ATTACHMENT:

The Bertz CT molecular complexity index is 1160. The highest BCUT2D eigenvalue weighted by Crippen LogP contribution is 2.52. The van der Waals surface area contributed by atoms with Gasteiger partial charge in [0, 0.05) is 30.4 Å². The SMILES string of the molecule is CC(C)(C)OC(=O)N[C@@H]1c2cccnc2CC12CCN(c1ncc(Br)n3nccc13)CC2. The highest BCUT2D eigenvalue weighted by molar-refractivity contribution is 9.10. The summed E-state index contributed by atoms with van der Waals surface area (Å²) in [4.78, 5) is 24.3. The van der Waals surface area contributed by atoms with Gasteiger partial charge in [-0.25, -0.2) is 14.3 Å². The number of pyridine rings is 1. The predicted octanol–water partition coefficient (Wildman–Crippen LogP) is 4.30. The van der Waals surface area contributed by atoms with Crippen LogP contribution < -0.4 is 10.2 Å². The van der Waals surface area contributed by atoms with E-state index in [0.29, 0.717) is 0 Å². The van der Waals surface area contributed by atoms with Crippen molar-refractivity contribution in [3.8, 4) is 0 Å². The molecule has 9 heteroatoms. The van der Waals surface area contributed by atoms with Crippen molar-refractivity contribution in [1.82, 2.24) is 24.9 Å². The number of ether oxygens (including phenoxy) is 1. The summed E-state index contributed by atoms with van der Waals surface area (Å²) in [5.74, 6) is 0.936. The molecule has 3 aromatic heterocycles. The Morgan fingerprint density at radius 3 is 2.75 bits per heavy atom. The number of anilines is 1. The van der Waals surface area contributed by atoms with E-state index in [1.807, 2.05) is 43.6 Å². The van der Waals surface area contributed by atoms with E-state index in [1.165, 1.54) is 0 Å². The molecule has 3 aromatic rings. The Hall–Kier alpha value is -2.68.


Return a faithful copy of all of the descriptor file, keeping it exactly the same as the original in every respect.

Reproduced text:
The Bertz CT molecular complexity index is 1160. The highest BCUT2D eigenvalue weighted by Crippen LogP contribution is 2.52. The van der Waals surface area contributed by atoms with Gasteiger partial charge in [0, 0.05) is 30.4 Å². The SMILES string of the molecule is CC(C)(C)OC(=O)N[C@@H]1c2cccnc2CC12CCN(c1ncc(Br)n3nccc13)CC2. The highest BCUT2D eigenvalue weighted by molar-refractivity contribution is 9.10. The summed E-state index contributed by atoms with van der Waals surface area (Å²) in [4.78, 5) is 24.3. The van der Waals surface area contributed by atoms with Gasteiger partial charge in [-0.25, -0.2) is 14.3 Å². The number of pyridine rings is 1. The predicted octanol–water partition coefficient (Wildman–Crippen LogP) is 4.30. The van der Waals surface area contributed by atoms with Crippen LogP contribution < -0.4 is 10.2 Å². The van der Waals surface area contributed by atoms with E-state index in [0.29, 0.717) is 0 Å². The van der Waals surface area contributed by atoms with Crippen molar-refractivity contribution in [3.8, 4) is 0 Å². The molecule has 9 heteroatoms. The van der Waals surface area contributed by atoms with Crippen molar-refractivity contribution in [1.82, 2.24) is 24.9 Å². The number of ether oxygens (including phenoxy) is 1. The summed E-state index contributed by atoms with van der Waals surface area (Å²) in [5.74, 6) is 0.936. The molecule has 3 aromatic heterocycles. The Morgan fingerprint density at radius 3 is 2.75 bits per heavy atom. The number of anilines is 1. The van der Waals surface area contributed by atoms with E-state index in [1.807, 2.05) is 43.6 Å². The van der Waals surface area contributed by atoms with E-state index in [1.165, 1.54) is 0 Å². The molecule has 3 aromatic rings. The Hall–Kier alpha value is -2.68.